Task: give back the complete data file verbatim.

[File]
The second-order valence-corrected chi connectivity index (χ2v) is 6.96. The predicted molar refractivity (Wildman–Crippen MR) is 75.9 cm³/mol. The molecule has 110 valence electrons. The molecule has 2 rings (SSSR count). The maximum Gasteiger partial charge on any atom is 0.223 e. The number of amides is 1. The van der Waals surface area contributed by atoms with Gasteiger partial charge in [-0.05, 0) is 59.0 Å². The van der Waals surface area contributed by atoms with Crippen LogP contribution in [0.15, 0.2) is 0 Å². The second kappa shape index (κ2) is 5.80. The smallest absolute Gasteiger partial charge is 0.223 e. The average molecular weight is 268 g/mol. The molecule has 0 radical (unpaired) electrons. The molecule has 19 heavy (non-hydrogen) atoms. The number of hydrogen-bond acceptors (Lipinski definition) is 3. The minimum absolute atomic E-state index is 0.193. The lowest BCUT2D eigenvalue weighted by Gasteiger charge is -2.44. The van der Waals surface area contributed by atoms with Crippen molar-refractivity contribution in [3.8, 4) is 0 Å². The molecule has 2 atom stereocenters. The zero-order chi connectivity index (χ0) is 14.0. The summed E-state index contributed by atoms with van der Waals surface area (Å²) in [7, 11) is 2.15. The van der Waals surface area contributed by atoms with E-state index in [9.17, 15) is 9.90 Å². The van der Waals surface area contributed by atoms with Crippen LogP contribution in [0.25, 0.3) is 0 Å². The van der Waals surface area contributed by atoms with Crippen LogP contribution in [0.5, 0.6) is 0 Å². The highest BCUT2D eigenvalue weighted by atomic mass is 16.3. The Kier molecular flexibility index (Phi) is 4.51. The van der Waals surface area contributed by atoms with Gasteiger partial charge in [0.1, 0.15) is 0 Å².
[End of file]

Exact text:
The second-order valence-corrected chi connectivity index (χ2v) is 6.96. The predicted molar refractivity (Wildman–Crippen MR) is 75.9 cm³/mol. The molecule has 110 valence electrons. The molecule has 2 rings (SSSR count). The maximum Gasteiger partial charge on any atom is 0.223 e. The number of amides is 1. The van der Waals surface area contributed by atoms with Gasteiger partial charge in [-0.05, 0) is 59.0 Å². The van der Waals surface area contributed by atoms with Crippen LogP contribution in [0.15, 0.2) is 0 Å². The second kappa shape index (κ2) is 5.80. The smallest absolute Gasteiger partial charge is 0.223 e. The average molecular weight is 268 g/mol. The molecule has 0 radical (unpaired) electrons. The molecule has 19 heavy (non-hydrogen) atoms. The number of hydrogen-bond acceptors (Lipinski definition) is 3. The minimum absolute atomic E-state index is 0.193. The lowest BCUT2D eigenvalue weighted by Gasteiger charge is -2.44. The van der Waals surface area contributed by atoms with Crippen molar-refractivity contribution in [3.8, 4) is 0 Å². The molecule has 2 atom stereocenters. The zero-order chi connectivity index (χ0) is 14.0. The summed E-state index contributed by atoms with van der Waals surface area (Å²) in [7, 11) is 2.15. The van der Waals surface area contributed by atoms with E-state index in [9.17, 15) is 9.90 Å². The van der Waals surface area contributed by atoms with Crippen LogP contribution in [0.25, 0.3) is 0 Å². The van der Waals surface area contributed by atoms with Crippen LogP contribution in [0.5, 0.6) is 0 Å². The highest BCUT2D eigenvalue weighted by atomic mass is 16.3. The Kier molecular flexibility index (Phi) is 4.51. The van der Waals surface area contributed by atoms with Gasteiger partial charge in [0.1, 0.15) is 0 Å².